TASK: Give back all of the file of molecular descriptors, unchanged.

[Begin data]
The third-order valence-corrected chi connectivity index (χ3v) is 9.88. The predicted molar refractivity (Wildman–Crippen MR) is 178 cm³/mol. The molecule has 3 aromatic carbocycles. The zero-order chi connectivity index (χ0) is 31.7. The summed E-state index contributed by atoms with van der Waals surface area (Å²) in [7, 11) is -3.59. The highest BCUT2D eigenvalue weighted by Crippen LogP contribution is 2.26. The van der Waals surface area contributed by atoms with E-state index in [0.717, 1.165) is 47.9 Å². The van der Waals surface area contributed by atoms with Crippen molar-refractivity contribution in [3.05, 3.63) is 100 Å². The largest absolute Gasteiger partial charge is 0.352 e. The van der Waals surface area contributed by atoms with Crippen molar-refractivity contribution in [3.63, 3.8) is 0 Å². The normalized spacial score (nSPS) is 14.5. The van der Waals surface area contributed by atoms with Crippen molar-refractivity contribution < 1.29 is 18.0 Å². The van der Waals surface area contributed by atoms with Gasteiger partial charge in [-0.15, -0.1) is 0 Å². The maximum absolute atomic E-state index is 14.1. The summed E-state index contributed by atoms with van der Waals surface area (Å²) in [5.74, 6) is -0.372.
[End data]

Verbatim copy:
The third-order valence-corrected chi connectivity index (χ3v) is 9.88. The predicted molar refractivity (Wildman–Crippen MR) is 178 cm³/mol. The molecule has 3 aromatic carbocycles. The zero-order chi connectivity index (χ0) is 31.7. The summed E-state index contributed by atoms with van der Waals surface area (Å²) in [7, 11) is -3.59. The highest BCUT2D eigenvalue weighted by Crippen LogP contribution is 2.26. The van der Waals surface area contributed by atoms with E-state index in [0.717, 1.165) is 47.9 Å². The van der Waals surface area contributed by atoms with Crippen molar-refractivity contribution in [3.05, 3.63) is 100 Å². The largest absolute Gasteiger partial charge is 0.352 e. The van der Waals surface area contributed by atoms with Crippen molar-refractivity contribution in [3.63, 3.8) is 0 Å². The normalized spacial score (nSPS) is 14.5. The van der Waals surface area contributed by atoms with Crippen molar-refractivity contribution < 1.29 is 18.0 Å². The van der Waals surface area contributed by atoms with Gasteiger partial charge in [-0.15, -0.1) is 0 Å². The maximum absolute atomic E-state index is 14.1. The summed E-state index contributed by atoms with van der Waals surface area (Å²) in [5.74, 6) is -0.372.